30 March 2008

Philanthropy, Capitalism, and Social Change: Can there be stranger bedfellows?

Michael Edwards has a fascinating, and important, article in openDemocracy: Philanthrocapitalism: After the goldrush. He describes the latest trend in globalized philanthropy, namely, how recently wealthy entrepreneurs - many from the tech sector - invest their vast fortunes in ways that draw from ideas promoted in social enterprise, social entrepreneurship, venture philanthropy, and corporate social responsibility. Its promoters "claim that methods drawn from business can solve social problems, and are superior to the other approaches used in the public sector and in civil society." As well, they "claim that these methods can achieve the transformation of society," notably without effecting "deeper changes in the distribution of power and resources across the world."

Philanthrocapitalism uses capitalist rubrics of competition, market dynamics, quantitative accountability, the ability to scale, and the imperative for growth, and applies them to social and charitable causes. If these methods work to quickly achieve wealth for private individuals, why not employ the same, proven-successful methods for the collective benefit of those who cannot access traditional capitalistic venues for their own benefit?

Marshall McLuhan actually thought about this issue way back in 1972, in his almost undecipherable book, Take Today: The executive as dropout. He asks - and answers - the question, "Why is a kingdom not a business? Because it’s a service. In business, money is the measure. In kingdoms, man is the measure. Every service is paid for by huge disservices to the community. Count your blessings, but don’t try to evaluate them!"

Edwards frames the same observation this way:
The most important results measure impact at the deepest levels of social transformation, and there is a wealth of evidence showing that they are generated by social movements that rarely use the language or methods of business management. Yet, to repeat, there is already evidence that those who do use these techniques encounter trade-offs with their social mission.

It is easy to identify quick fixes in terms of business criteria, only to find out that what seemed inefficient turns out to be essential for civil society's social and political impact - like maintaining local chapters of a movement when it would be cheaper to the central office to combine them. And although solutions have to work economically this doesn't necessarily imply the raising of commercial revenue. Philanthrocapitalists sometimes paint reliance on donations, grants and membership contributions as a weakness for civil-society organisations, but it can be a source of strength because it connects them to their constituencies and the public - so long as their revenue streams are sufficiently diverse to weather the inevitable storms along the way.
He goes on to warn that, despite the best of intentions (isn't it always the way?) philanthrocapitalism might well be harming social movements and the vibrancy of civil society. The reason? Because the methods and metrics used by each are polar opposites:
Business metrics privilege size, growth and market share, as opposed to the quality of interactions between people and the capacities and institutions they help to create. When investors evaluate a business, they ultimately need to answer only one question - how much money will it make? The equivalent for civil society is the social impact that organisations might achieve, alone and together, but that is much more difficult to evaluate.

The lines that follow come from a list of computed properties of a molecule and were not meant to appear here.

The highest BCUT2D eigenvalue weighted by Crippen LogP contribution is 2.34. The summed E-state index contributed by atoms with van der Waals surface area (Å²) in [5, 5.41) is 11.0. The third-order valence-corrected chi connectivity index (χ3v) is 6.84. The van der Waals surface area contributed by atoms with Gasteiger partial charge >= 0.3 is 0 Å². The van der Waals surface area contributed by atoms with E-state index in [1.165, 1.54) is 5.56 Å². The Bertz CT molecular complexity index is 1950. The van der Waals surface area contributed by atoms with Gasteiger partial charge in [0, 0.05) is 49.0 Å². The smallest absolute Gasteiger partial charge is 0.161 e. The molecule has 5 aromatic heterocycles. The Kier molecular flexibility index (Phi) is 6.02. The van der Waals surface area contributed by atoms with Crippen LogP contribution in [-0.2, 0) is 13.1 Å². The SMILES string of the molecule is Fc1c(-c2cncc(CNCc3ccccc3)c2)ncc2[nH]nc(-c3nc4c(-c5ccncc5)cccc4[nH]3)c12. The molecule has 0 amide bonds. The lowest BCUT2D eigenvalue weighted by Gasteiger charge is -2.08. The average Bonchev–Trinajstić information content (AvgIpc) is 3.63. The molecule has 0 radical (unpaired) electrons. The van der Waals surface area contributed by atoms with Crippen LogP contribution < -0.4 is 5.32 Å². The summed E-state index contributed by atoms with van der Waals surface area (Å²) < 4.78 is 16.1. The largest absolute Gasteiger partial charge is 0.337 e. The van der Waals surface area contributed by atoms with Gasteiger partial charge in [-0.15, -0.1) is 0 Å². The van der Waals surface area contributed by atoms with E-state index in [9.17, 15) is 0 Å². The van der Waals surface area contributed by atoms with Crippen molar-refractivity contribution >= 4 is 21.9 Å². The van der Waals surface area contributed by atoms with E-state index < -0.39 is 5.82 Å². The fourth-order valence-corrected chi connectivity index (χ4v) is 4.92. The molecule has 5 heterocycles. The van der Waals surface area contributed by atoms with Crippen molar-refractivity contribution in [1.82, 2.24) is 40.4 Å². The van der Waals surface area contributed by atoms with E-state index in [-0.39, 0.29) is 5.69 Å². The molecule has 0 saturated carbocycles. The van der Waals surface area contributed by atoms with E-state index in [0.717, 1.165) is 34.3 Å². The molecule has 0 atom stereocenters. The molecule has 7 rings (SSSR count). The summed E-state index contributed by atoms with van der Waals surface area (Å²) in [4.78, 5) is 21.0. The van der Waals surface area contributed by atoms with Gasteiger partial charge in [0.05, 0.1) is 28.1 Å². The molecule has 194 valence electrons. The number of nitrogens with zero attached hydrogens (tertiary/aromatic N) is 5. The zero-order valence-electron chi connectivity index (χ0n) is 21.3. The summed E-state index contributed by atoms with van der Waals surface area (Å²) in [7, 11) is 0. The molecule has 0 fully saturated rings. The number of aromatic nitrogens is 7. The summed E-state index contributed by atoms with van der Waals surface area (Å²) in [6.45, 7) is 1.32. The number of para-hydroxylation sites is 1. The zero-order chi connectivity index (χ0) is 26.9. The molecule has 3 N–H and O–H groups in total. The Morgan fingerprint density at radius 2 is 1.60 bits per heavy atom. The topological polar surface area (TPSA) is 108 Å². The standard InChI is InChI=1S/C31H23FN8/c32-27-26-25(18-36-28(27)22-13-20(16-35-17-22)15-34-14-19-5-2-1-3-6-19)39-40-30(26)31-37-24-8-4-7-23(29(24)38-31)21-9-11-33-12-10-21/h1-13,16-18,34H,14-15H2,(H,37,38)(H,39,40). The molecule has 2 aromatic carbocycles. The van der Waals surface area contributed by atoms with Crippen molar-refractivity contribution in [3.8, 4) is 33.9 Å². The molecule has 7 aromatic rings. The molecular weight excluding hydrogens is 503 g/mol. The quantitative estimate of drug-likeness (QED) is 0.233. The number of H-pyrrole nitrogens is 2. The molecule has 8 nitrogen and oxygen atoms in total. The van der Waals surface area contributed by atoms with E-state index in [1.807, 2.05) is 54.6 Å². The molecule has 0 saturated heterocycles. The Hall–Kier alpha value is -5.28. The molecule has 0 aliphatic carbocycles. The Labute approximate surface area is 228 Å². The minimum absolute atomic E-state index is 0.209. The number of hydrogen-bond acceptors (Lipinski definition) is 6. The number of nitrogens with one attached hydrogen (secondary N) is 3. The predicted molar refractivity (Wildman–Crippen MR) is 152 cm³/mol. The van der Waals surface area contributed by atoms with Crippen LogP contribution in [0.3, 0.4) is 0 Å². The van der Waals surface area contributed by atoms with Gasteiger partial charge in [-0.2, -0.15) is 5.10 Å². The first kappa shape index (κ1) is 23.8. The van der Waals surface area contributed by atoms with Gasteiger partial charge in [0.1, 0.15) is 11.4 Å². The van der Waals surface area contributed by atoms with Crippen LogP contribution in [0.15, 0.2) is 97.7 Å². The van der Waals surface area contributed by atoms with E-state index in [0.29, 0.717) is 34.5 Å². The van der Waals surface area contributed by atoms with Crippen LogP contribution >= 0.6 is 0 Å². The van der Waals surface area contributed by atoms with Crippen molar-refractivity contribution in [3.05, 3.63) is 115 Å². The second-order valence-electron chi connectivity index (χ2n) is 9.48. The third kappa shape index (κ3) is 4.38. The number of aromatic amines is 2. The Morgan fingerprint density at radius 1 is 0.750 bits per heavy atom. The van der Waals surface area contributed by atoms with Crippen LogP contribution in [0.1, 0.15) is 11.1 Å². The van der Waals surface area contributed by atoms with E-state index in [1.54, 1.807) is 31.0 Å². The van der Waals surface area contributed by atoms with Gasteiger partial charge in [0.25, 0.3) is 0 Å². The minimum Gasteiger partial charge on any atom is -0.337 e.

For me, I see this as articulating the difference between organizations founded on an Industrial Age foundation, as opposed to those created with a UCaPP sensibility. Reading each through a Valence Theory informed lens highlights the differences. Like most traditional BAH-organizations, the predominant focus is strictly on quantifiable outcomes measured in economic terms, with all other valence relationships taking positions of secondary or less priority. But just, social transformation in a contemporary context requires balance among all the five valences: Edwards points to the civil rights movement in the U.S., and asks, "Would philanthrocapitalism have helped to finance the civil-rights movement in the US? I hope so, but it wasn't "data-driven", it didn't operate through competition, it couldn't generate much revenue, and it didn't measure its impact in terms of the numbers of people who were served each day, yet it changed the world forever."

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17 March 2008

Reflections of an Adult Educator, Redux

A year or so ago, I posted a series of five reflections that were based on a conversation between Ian Baptiste and Tom Heaney in October, 1996 at the Midwest Research-to-Practice Conference in Adult, Continuing, and Community Education in Lincoln, Nebraska. As I am now preparing a talk that I will be giving at this year's NETC conference in April, entitled, "No Educator Left Behind: The present future of educator reform," I thought it would be worthwhile to bring those reflections forward. I have posted the complete series, Reflections of an Adult Educator, as a downloadable document, with a bonus reflection on some principles that I believe are fundamental to any conversation about education - and educator - reform.

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12 March 2008

Interview on Global TV About Ryerson, Facebook, and Avenir